Now a days I we both just carry our cell phones around the house. If I go to the basement for laundry I carry it – if I need him, a quick text will bring him downstairs. Dinner is ready – a quick text will let him know to come down for same – a quick reply will let me know that he is not coming downstairs as he has a client online that he is counseling.

  24. Yeah, I’ve been known to phone my wife from downstairs to let her know dinner’s ready or somesuch.

    What a world, huh?

    I remember being in a park with my brother and sister-in-law in 2000, and thinking it was the funniest thing that he called her to ask her something even though we could see her and he could easily have shouted. I guess a kid today would think it funny if anybody shouted rather than texting.

  25. We have a bare-bones monitor (no video, only one parent unit, etc.) It functions as a two-way, because the parent unit has a “talk” button. (Given what happened to our first monitor when we left it in our daughter’s room, I don’t get the point of this, as it seems more useful for older children.)

    I agree it’s often easy to hear the baby, even before they have to resort to crying, without a monitor. But baby monitors are extremely useful if your neighbour also has young children. If the sound isn’t coming out of the monitor too, it’s the neighbour’s kid.

  26. You would think the manufacturer would avoid using the same frequency as a CB channel, but that wasn’t the case when my kids were little and we lived close to a highway. There’s nothing like waking up to “Hellooooo, anyone there?” in the middle of the night.

  27. ” I don’t get the point of this, as it seems more useful for older children”

    Much, much older children… the purpose of this is to allow the spouse who stayed in bed to communicate with the spouse who got up.

    “You would think the manufacturer would avoid using the same frequency as a CB channel”

    You would not. Transmitting on the RF signal requires that one obtain an FCC license to do so. This is a non-trivial exercise, as it involves passing a knowledge test, having equipment certified, and payment of a fee. The FCC sets aside a few frequency ranges for unlicensed use, and equipment that is intended for non-licensed use must use one of the frequency ranges set aside for those purposes. The CB spectrum is one of those. So are the three frequency ranges used for 802.11 wireless networks, which sometimes conflict with other types of devices such as cordless telephone sets, toy walkie-talkies, and RF home-control applications such as garage door openers, which are all in the same frequency ranges for the same reason that 802.11 is… these frequency bands are available for unlicensed use, and other spectrum is not.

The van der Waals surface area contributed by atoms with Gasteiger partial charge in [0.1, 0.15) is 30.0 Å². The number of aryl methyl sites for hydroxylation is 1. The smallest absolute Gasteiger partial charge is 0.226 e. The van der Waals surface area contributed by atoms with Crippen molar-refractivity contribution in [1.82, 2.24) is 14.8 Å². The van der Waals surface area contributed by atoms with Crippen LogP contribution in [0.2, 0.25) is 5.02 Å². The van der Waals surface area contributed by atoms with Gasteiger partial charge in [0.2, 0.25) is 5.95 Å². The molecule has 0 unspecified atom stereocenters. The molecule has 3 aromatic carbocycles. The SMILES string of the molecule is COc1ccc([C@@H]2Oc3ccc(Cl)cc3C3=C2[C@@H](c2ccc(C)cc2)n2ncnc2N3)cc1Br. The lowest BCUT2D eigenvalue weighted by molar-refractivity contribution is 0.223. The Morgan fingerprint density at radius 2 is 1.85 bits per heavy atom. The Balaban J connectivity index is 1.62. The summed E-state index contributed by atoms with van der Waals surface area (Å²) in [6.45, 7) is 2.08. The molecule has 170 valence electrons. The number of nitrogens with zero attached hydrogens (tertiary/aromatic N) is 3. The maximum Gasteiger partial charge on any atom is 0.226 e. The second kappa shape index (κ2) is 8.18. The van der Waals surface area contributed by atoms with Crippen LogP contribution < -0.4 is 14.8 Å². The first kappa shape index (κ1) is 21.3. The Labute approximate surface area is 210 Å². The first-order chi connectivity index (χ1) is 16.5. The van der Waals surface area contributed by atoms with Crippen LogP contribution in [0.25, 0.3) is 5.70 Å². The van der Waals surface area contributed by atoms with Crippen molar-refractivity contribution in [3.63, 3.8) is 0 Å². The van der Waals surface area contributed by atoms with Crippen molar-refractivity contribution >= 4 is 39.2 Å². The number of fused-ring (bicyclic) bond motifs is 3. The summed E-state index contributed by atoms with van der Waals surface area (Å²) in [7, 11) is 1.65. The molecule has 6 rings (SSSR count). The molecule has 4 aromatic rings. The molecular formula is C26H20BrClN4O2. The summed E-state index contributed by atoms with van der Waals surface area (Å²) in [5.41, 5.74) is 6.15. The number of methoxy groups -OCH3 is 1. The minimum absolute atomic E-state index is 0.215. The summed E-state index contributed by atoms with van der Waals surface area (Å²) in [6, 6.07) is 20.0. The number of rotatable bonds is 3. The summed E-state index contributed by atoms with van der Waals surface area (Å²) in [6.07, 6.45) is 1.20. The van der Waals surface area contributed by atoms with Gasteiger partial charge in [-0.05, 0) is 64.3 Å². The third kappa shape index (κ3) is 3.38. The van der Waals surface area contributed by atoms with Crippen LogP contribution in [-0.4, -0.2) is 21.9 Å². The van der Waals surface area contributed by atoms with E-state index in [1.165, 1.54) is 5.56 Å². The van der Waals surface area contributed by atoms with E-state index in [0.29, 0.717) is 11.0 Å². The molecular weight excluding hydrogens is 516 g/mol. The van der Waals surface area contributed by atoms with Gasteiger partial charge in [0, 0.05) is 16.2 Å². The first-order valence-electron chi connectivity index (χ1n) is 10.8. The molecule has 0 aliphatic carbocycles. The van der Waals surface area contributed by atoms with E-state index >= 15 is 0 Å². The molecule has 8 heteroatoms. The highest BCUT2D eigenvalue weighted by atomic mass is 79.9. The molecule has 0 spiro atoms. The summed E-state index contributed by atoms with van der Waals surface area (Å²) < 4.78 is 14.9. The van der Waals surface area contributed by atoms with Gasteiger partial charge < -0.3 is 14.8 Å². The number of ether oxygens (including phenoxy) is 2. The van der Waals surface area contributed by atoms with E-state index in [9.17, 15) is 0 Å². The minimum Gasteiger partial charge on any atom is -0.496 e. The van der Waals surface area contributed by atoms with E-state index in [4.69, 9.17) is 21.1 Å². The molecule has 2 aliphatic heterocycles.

28. James Pollock, I am embarassed to say that we have *used* the monitor for that purpose and it never occurred to us that that was the intended use. (a friend volunteered to the diaper change, and we used the monitor to give her some advice when she got stuck; it’s useful to say “coming” if the other spouse calls for diaper change assistance, etc.)

    Modern baby monitors have a handshake, which really makes things go a lot better. You can re-set the pairing if you need to. I’m not sure if it helps with the “running out of frequencies” problem though. When my in-laws were in seminary, the students lived on campus (I don’t know why. I think it was a really small town). The residence they were in was set up for families, and most of the students there were married & had kids. There was a weekly event in the building, which meant that, in theory, you could put the kids to bed & come down for it with the baby monitor. But there were too many monitors that were trying to use too few channels, so people would turn the monitor on at 15:00 to claim a channel. I don’t actually know enough about RF transmitting to know if the handshake solves this (presumably it at least makes more space available.)

  29. Bill – I just remember this incident – I put the garbage out at the curb. If I walk out of the house to do something I take my cell phone and my keys. During this miserable freezing cold weather we had this winter I went to put out the garbage. I put on a coat, took my keys, cell phone and the garbage and put the bag at the curb. The door and storm door were left unlocked. When I tried to come back into the house the button on the storm door to release the latch was frozen solid. I tried hitting it to no avail. For some reason, the thought of using the front door did not occur to me (it has a different storm door with a different release. So I sent a text to Robert. (I don’t call as he has limited minutes for same – not that he could ever use up the minutes he has.) He came down and let me in.